Robert L Greenman, Svetlana Panasyuk, Xiaoen Wang, Thomas E Lyons, Thanh Dinh, Lydia Longoria, John M Giurini, Jenny Freeman, Lalita Khaodhiar, Aristidis Veves
Background Changes in the large vessels and microcirculation of the diabetic foot are important in the development of foot ulceration and subsequent failure to heal existing ulcers. We investigated whether oxygen delivery and muscle metabolism of the lower extremity were factors in diabetic foot disease.
We studied 108 patients (21 control individuals who did not have diabetes, 36 patients with diabetes who did not have neuropathy, and 51 patients with both diabetes and neuropathy). We used medical hyperspectral imaging (MHSI) to investigate the haemoglobin saturation (SHSIO2; % of oxyhaemoglobin in total haemoglobin [the sum of oxyhaemoglobin and deoxyhaemoglobin]) in the forearm and foot; we also used 31P-MRI scans to study the cellular metabolism of the foot muscles by measuring the concentrations of inorganic phosphate and phosphocreatine and calculating the ratio of inorganic phosphate to phosphocreatine (Pi/PCr).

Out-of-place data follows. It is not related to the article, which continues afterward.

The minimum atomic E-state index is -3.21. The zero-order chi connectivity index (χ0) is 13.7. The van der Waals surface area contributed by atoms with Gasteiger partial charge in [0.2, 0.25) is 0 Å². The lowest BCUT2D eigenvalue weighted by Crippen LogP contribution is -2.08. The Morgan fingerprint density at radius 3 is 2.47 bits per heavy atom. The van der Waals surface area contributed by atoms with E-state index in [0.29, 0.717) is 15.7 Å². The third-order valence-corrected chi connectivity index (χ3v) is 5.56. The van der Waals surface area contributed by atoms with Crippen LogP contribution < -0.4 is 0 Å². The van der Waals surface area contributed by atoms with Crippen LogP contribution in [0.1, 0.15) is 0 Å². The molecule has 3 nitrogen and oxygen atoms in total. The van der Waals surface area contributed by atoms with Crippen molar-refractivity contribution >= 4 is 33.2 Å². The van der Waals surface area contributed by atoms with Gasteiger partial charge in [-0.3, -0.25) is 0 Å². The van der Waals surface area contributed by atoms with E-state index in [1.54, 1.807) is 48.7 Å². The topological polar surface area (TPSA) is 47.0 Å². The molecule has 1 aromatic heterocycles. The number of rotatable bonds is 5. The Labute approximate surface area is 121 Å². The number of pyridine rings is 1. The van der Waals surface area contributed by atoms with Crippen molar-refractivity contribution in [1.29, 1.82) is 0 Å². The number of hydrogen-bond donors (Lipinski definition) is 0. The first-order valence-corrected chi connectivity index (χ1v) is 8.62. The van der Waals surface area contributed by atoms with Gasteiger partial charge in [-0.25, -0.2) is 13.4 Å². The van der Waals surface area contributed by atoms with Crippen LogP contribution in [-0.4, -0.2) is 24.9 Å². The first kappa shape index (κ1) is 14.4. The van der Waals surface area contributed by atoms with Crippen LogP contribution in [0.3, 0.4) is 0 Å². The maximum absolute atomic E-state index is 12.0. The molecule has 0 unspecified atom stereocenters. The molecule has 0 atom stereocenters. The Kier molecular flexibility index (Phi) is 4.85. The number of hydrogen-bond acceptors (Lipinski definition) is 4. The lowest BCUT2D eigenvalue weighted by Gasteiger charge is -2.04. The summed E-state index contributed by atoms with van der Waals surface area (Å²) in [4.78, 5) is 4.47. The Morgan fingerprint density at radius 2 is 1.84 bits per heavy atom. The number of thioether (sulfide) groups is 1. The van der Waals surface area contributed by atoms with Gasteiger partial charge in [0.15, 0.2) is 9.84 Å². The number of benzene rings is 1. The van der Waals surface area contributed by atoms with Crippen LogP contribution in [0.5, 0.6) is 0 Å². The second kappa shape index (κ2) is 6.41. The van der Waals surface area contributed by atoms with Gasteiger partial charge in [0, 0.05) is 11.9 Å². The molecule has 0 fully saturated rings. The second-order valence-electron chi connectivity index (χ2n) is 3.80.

The forearm SHSIO2 during resting was different in all three groups, with the highest value in controls (mean 42 [SD 17]), followed by the non-neuropathic (32 ) and neuropathic (28 ) groups (p,0•0001). In the foot at resting, SHSIO2 was higher in the control (38 ) and non-neuropathic groups (37 ) than in the neuropathic group (30 ; p=0•027). The Pi/PCr ratio was higher in the non-neuropathic (0•41 [0•10]) and neuropathic groups (0•58 [0•26]) than in controls (0•20 [0•06]; p,0•0001).
Our results indicate that tissue SHSIO2 is reduced in the skin of patients with diabetes, and that this impairment is accentuated in the presence of neuropathy in the diabetic foot. Additionally, energy reserves of the foot muscles are reduced in the presence of diabetes, suggesting that microcirculation could be a major reason for this difference.
THE JOURNAL OF BONE & JOINT SURGERY • JBJS.ORG. VOLUME 85-A • NUMBER 8 • AUGUST 2003.